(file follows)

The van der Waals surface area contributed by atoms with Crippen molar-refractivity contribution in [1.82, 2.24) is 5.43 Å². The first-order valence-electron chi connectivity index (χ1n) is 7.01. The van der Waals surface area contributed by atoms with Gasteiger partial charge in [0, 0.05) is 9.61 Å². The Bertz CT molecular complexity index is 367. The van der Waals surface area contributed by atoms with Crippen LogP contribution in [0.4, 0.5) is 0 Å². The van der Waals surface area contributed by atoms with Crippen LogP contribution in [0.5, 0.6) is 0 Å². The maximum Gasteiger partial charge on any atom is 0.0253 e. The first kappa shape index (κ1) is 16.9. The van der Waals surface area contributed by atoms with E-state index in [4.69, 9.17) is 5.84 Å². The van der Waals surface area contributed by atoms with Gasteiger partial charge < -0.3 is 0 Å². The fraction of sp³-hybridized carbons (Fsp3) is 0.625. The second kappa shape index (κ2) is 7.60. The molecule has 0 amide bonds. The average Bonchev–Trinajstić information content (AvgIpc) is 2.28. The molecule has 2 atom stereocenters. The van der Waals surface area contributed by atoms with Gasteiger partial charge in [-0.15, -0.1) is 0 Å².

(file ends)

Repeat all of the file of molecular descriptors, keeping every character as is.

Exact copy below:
The van der Waals surface area contributed by atoms with Crippen molar-refractivity contribution in [1.82, 2.24) is 5.43 Å². The first-order valence-electron chi connectivity index (χ1n) is 7.01. The van der Waals surface area contributed by atoms with Gasteiger partial charge in [0, 0.05) is 9.61 Å². The Bertz CT molecular complexity index is 367. The van der Waals surface area contributed by atoms with Crippen LogP contribution in [0.4, 0.5) is 0 Å². The van der Waals surface area contributed by atoms with Crippen LogP contribution in [0.5, 0.6) is 0 Å². The maximum Gasteiger partial charge on any atom is 0.0253 e. The first kappa shape index (κ1) is 16.9. The van der Waals surface area contributed by atoms with E-state index in [4.69, 9.17) is 5.84 Å². The van der Waals surface area contributed by atoms with Gasteiger partial charge < -0.3 is 0 Å². The fraction of sp³-hybridized carbons (Fsp3) is 0.625. The second kappa shape index (κ2) is 7.60. The molecule has 0 amide bonds. The average Bonchev–Trinajstić information content (AvgIpc) is 2.28. The molecule has 2 atom stereocenters. The van der Waals surface area contributed by atoms with Gasteiger partial charge in [-0.15, -0.1) is 0 Å².